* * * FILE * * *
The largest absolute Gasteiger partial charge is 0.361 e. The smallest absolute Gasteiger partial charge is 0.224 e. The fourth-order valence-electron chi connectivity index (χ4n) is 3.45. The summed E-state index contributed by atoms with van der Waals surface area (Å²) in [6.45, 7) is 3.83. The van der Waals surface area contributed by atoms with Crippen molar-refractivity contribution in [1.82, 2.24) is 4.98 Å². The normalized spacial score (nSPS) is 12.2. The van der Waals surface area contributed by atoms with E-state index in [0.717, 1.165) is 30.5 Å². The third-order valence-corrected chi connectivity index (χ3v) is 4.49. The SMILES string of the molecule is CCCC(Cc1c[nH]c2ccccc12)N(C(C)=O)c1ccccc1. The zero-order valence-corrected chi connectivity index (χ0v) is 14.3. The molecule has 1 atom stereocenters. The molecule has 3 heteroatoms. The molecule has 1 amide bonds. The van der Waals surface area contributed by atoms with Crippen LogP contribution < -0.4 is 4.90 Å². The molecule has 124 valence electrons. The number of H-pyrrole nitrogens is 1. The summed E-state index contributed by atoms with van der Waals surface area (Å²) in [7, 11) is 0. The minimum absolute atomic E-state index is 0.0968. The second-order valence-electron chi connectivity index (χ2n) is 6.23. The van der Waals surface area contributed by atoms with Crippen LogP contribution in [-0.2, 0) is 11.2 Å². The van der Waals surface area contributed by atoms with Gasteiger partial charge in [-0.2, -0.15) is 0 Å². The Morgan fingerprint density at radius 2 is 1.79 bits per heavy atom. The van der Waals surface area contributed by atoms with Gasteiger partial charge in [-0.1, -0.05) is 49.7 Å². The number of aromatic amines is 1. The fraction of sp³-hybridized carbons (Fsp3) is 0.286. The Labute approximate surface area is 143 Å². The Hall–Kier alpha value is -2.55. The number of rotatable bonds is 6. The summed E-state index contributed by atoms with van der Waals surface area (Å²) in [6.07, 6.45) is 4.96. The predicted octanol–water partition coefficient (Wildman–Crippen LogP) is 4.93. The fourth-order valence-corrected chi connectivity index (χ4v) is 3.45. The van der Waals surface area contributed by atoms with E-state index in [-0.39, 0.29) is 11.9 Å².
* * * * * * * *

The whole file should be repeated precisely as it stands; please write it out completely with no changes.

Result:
The largest absolute Gasteiger partial charge is 0.361 e. The smallest absolute Gasteiger partial charge is 0.224 e. The fourth-order valence-electron chi connectivity index (χ4n) is 3.45. The summed E-state index contributed by atoms with van der Waals surface area (Å²) in [6.45, 7) is 3.83. The van der Waals surface area contributed by atoms with Crippen molar-refractivity contribution in [1.82, 2.24) is 4.98 Å². The normalized spacial score (nSPS) is 12.2. The van der Waals surface area contributed by atoms with E-state index in [0.717, 1.165) is 30.5 Å². The third-order valence-corrected chi connectivity index (χ3v) is 4.49. The SMILES string of the molecule is CCCC(Cc1c[nH]c2ccccc12)N(C(C)=O)c1ccccc1. The zero-order valence-corrected chi connectivity index (χ0v) is 14.3. The molecule has 1 atom stereocenters. The molecule has 3 heteroatoms. The molecule has 1 amide bonds. The van der Waals surface area contributed by atoms with Crippen LogP contribution < -0.4 is 4.90 Å². The molecule has 124 valence electrons. The number of H-pyrrole nitrogens is 1. The summed E-state index contributed by atoms with van der Waals surface area (Å²) in [7, 11) is 0. The minimum absolute atomic E-state index is 0.0968. The second-order valence-electron chi connectivity index (χ2n) is 6.23. The van der Waals surface area contributed by atoms with Crippen LogP contribution in [-0.2, 0) is 11.2 Å². The van der Waals surface area contributed by atoms with Gasteiger partial charge in [-0.2, -0.15) is 0 Å². The Morgan fingerprint density at radius 2 is 1.79 bits per heavy atom. The van der Waals surface area contributed by atoms with Gasteiger partial charge in [-0.1, -0.05) is 49.7 Å². The number of aromatic amines is 1. The fraction of sp³-hybridized carbons (Fsp3) is 0.286. The Labute approximate surface area is 143 Å². The Hall–Kier alpha value is -2.55. The number of rotatable bonds is 6. The summed E-state index contributed by atoms with van der Waals surface area (Å²) in [6.07, 6.45) is 4.96. The predicted octanol–water partition coefficient (Wildman–Crippen LogP) is 4.93. The fourth-order valence-corrected chi connectivity index (χ4v) is 3.45. The van der Waals surface area contributed by atoms with E-state index in [-0.39, 0.29) is 11.9 Å².